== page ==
Denis Hayes, the man credited with founding Earth Day, predicted 2020 will be a turning point in the global climate change movement.
“I’m confident that the end is in sight. When conditions are right, people are ready to demand change, and America can turn on a dime,” Hayes told reporters Monday during a news conference on Earth Day, which he helped established in 1970.
Hayes said people around the world are demanding change, especially the young, and that makes him optimistic.
“It recently happened in the United States on gay marriage. It more recently happened in New Zealand on gun control. It happened globally on the ozone hole,” Hayes said.
Tens of thousands of students around the world skipped school for one day last month to protest inaction on climate change. There were protests in South Africa, India, New Zealand and South Korea. In Europe, students packed streets in London, Lisbon, Vienna, Rome and Copenhagen, among other cities.
Mass climate change protests have been taking place in London for the past week. On Monday, police said they have arrested 1,065 people since Extinction Rebellion began, aimed at paralyzing parts of central London to emphasize the need for sharp reductions in carbon use.
“Most social movements are powered by youth,” he told reporters.
Hayes said even though U.S. President Donald Trump has “taken a wrecking ball to international climate treaties, appointed the two worst EPA administrators in history, and pledged to resuscitate the dead coal industry, I’m confident that the end is in sight.” (VOA)
Growing inequality and climate change will not only derail progress toward global sustainability goals but also will threaten human existence, leading scientists said Wednesday at the United Nations.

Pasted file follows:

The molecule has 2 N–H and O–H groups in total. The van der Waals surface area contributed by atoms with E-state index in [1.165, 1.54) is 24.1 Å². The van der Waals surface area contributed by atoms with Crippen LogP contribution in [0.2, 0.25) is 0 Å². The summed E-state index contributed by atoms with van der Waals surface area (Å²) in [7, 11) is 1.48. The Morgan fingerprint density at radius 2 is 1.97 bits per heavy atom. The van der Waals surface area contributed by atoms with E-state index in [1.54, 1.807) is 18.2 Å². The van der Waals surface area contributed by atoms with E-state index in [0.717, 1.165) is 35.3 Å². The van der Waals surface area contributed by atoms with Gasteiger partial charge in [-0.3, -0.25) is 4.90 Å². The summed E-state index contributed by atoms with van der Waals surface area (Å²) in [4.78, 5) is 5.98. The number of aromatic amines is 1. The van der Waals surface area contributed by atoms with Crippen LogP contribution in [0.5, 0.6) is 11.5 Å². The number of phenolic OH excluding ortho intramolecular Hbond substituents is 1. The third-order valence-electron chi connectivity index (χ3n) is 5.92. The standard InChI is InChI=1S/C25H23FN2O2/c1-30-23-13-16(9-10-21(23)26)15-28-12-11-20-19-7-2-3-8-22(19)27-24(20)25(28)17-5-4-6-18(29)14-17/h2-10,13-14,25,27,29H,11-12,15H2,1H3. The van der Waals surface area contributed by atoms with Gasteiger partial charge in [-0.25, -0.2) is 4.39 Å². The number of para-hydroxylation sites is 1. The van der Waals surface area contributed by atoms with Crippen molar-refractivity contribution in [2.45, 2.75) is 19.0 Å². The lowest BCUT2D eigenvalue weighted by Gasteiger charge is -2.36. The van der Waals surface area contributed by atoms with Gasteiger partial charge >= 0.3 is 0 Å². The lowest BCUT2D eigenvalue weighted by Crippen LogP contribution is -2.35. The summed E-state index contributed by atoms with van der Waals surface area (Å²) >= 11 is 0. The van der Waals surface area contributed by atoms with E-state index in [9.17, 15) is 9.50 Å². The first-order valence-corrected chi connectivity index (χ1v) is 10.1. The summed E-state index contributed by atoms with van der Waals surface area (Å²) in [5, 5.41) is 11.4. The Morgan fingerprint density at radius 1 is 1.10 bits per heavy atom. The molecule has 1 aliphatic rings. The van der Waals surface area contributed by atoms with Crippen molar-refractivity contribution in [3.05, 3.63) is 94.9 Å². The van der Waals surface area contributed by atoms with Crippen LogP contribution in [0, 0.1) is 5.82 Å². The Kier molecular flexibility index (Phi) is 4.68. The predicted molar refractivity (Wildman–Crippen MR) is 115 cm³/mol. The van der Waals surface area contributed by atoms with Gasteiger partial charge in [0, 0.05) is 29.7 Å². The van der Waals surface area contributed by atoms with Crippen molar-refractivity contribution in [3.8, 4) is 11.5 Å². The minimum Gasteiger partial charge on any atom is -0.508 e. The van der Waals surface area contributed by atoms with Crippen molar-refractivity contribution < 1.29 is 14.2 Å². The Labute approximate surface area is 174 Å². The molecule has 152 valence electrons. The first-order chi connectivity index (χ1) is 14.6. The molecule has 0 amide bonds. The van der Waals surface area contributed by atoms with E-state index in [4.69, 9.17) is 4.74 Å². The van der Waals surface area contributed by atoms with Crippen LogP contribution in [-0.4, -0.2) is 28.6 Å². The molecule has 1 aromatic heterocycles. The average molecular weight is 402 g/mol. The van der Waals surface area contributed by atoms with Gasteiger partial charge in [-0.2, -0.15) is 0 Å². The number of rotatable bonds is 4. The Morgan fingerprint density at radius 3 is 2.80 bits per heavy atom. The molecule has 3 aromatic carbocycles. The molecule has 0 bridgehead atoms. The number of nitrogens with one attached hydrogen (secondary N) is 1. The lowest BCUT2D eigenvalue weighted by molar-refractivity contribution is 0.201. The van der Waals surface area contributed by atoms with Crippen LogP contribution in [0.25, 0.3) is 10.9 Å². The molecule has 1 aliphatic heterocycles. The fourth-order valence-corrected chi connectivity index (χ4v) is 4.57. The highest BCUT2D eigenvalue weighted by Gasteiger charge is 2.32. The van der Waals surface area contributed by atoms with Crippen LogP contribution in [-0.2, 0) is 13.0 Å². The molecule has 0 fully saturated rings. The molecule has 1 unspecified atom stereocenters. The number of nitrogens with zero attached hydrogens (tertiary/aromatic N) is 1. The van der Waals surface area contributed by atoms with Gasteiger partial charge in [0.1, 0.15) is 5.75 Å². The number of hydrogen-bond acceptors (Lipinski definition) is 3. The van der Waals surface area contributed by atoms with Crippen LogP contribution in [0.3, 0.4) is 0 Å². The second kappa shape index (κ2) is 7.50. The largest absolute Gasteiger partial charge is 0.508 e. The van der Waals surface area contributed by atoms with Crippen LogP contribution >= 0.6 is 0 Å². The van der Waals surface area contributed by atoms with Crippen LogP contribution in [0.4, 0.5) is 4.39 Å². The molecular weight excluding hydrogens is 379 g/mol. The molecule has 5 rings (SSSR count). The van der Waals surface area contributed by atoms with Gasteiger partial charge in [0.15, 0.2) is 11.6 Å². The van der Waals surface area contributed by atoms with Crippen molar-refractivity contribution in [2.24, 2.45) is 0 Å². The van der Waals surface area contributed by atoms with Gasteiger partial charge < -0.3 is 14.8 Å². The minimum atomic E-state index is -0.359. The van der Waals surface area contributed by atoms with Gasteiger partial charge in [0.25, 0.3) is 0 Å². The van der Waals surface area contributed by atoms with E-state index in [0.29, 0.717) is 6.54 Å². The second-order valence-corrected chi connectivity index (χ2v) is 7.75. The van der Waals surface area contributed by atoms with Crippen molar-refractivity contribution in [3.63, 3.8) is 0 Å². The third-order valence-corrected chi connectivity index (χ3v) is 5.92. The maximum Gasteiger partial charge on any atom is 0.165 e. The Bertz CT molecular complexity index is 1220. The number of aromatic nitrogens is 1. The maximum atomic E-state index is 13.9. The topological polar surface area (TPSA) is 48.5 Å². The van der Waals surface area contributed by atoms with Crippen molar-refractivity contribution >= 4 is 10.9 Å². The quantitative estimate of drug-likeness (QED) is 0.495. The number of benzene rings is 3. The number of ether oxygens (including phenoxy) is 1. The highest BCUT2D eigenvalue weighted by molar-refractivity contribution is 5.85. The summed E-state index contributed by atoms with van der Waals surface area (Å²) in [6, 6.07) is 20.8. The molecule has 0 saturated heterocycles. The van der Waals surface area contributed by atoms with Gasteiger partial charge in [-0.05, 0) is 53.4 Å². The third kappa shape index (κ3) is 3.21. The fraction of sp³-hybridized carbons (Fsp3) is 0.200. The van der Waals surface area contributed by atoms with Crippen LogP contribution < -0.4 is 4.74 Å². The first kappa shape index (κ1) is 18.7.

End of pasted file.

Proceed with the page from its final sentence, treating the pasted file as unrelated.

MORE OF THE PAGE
The world is falling off track on ambitious global development goals adopted by U.N. members, a panel of scientists said in an independent assessment report released at U.N. headquarters.
Member nations unanimously adopted 17 sustainable development goals known as SDGs in 2015, setting out a wide-ranging “to-do” list tackling conflict, hunger, land degradation, gender equality and climate change by 2030.
The bleak assessment report was released ahead of a sustainable-goals summit scheduled at the United Nations this month.
“Overall, the picture is a sobering one,” said Shantanu Mukherjee, policy chief at the U.N. Department of Economic and Social Affairs. “One element of this is increasing inequality. … Another is the pace at which nature is being degraded by human activity, whether it is climate change or biodiversity loss.”
The independent panel of scientists investigated the ways and systems in which humans and the environment are linked and interact, said Peter Messerli of the University of Bern,
Switzerland, the co-chair of the group of scientists.
“These systems are on a very worrying trajectory, threatening the very existence of humanity,” he told reporters. “We have not realized the urgency to act now.”
Countries must put into practice ways to address vast gaps in wealth distribution and access to economic opportunities and technological advances that undermine innovation and economic growth, the report said.
“Each country has to decide,” Jean-Paul Moatti, chief executive of the French Research Institute for Development and one of the scientists who compiled the report.
“This has to be corrected,” he told the Thomson Reuters Foundation.
The report called on nations to focus on food and energy production and distribution, consumption and urban growth to find ways of building sustainable development.
The cost of implementing the global goals has been estimated at $3 trillion a year.
These are not the first grim predictions made for the fate of the goals. Earlier reports have said they were threatened by the persistence of violence, conflict and destabilizing climate